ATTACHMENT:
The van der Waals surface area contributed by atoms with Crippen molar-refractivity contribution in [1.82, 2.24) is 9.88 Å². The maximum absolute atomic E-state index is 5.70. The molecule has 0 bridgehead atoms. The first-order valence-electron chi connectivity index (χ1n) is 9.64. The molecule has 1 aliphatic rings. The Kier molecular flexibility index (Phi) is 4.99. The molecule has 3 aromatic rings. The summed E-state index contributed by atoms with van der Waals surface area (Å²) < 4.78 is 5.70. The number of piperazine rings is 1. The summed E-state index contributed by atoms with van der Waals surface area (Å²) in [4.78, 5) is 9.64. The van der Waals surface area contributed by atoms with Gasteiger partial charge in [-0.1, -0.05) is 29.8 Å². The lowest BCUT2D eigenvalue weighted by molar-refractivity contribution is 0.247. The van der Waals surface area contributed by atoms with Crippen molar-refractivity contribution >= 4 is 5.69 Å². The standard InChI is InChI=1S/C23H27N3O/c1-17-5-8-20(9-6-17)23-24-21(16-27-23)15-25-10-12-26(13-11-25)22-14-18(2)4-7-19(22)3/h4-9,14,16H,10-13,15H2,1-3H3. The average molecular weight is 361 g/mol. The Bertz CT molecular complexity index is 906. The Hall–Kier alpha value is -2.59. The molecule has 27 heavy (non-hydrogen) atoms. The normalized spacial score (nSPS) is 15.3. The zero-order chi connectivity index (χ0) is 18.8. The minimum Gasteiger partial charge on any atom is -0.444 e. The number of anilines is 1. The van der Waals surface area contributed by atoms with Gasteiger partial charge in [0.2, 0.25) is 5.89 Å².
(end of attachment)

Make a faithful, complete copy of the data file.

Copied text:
The van der Waals surface area contributed by atoms with Crippen molar-refractivity contribution in [1.82, 2.24) is 9.88 Å². The maximum absolute atomic E-state index is 5.70. The molecule has 0 bridgehead atoms. The first-order valence-electron chi connectivity index (χ1n) is 9.64. The molecule has 1 aliphatic rings. The Kier molecular flexibility index (Phi) is 4.99. The molecule has 3 aromatic rings. The summed E-state index contributed by atoms with van der Waals surface area (Å²) < 4.78 is 5.70. The number of piperazine rings is 1. The summed E-state index contributed by atoms with van der Waals surface area (Å²) in [4.78, 5) is 9.64. The van der Waals surface area contributed by atoms with Gasteiger partial charge in [-0.1, -0.05) is 29.8 Å². The lowest BCUT2D eigenvalue weighted by molar-refractivity contribution is 0.247. The van der Waals surface area contributed by atoms with Crippen molar-refractivity contribution >= 4 is 5.69 Å². The standard InChI is InChI=1S/C23H27N3O/c1-17-5-8-20(9-6-17)23-24-21(16-27-23)15-25-10-12-26(13-11-25)22-14-18(2)4-7-19(22)3/h4-9,14,16H,10-13,15H2,1-3H3. The average molecular weight is 361 g/mol. The Bertz CT molecular complexity index is 906. The Hall–Kier alpha value is -2.59. The molecule has 27 heavy (non-hydrogen) atoms. The normalized spacial score (nSPS) is 15.3. The zero-order chi connectivity index (χ0) is 18.8. The minimum Gasteiger partial charge on any atom is -0.444 e. The number of anilines is 1. The van der Waals surface area contributed by atoms with Gasteiger partial charge in [0.2, 0.25) is 5.89 Å².